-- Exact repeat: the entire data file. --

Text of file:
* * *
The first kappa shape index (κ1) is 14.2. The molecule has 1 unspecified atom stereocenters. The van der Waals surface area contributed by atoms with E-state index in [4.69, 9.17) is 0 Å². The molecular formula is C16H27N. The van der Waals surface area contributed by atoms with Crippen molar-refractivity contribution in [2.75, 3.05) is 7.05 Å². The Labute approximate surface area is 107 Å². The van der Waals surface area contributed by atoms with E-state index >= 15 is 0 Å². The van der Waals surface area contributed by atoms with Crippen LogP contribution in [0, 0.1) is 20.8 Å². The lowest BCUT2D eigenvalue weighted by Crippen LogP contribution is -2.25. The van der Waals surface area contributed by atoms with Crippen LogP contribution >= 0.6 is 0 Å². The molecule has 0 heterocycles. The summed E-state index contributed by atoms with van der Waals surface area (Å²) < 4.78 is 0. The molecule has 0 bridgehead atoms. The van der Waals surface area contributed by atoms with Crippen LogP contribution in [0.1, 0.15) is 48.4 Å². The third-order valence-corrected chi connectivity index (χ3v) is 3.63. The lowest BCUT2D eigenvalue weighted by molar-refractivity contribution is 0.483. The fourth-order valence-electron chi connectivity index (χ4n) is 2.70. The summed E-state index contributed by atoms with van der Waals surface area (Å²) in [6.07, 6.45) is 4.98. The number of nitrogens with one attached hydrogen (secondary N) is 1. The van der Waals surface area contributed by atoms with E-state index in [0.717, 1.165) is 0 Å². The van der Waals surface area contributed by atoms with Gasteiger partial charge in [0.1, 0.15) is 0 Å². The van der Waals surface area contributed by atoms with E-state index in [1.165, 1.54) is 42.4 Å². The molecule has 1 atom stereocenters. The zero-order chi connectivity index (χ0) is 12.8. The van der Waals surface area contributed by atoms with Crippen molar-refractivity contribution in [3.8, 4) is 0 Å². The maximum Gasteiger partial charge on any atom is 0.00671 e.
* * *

The first kappa shape index (κ1) is 14.2. The molecule has 1 unspecified atom stereocenters. The van der Waals surface area contributed by atoms with E-state index in [4.69, 9.17) is 0 Å². The molecular formula is C16H27N. The van der Waals surface area contributed by atoms with Crippen molar-refractivity contribution in [2.75, 3.05) is 7.05 Å². The Labute approximate surface area is 107 Å². The van der Waals surface area contributed by atoms with E-state index >= 15 is 0 Å². The van der Waals surface area contributed by atoms with Crippen LogP contribution in [0, 0.1) is 20.8 Å². The lowest BCUT2D eigenvalue weighted by Crippen LogP contribution is -2.25. The van der Waals surface area contributed by atoms with Crippen LogP contribution >= 0.6 is 0 Å². The molecule has 0 heterocycles. The summed E-state index contributed by atoms with van der Waals surface area (Å²) < 4.78 is 0. The molecule has 0 bridgehead atoms. The van der Waals surface area contributed by atoms with Crippen LogP contribution in [0.1, 0.15) is 48.4 Å². The third-order valence-corrected chi connectivity index (χ3v) is 3.63. The lowest BCUT2D eigenvalue weighted by molar-refractivity contribution is 0.483. The fourth-order valence-electron chi connectivity index (χ4n) is 2.70. The summed E-state index contributed by atoms with van der Waals surface area (Å²) in [6.07, 6.45) is 4.98. The number of nitrogens with one attached hydrogen (secondary N) is 1. The van der Waals surface area contributed by atoms with E-state index in [0.717, 1.165) is 0 Å². The van der Waals surface area contributed by atoms with Gasteiger partial charge in [0.1, 0.15) is 0 Å². The van der Waals surface area contributed by atoms with E-state index in [1.165, 1.54) is 42.4 Å². The molecule has 1 atom stereocenters. The zero-order chi connectivity index (χ0) is 12.8. The van der Waals surface area contributed by atoms with Crippen molar-refractivity contribution in [3.8, 4) is 0 Å². The maximum Gasteiger partial charge on any atom is 0.00671 e.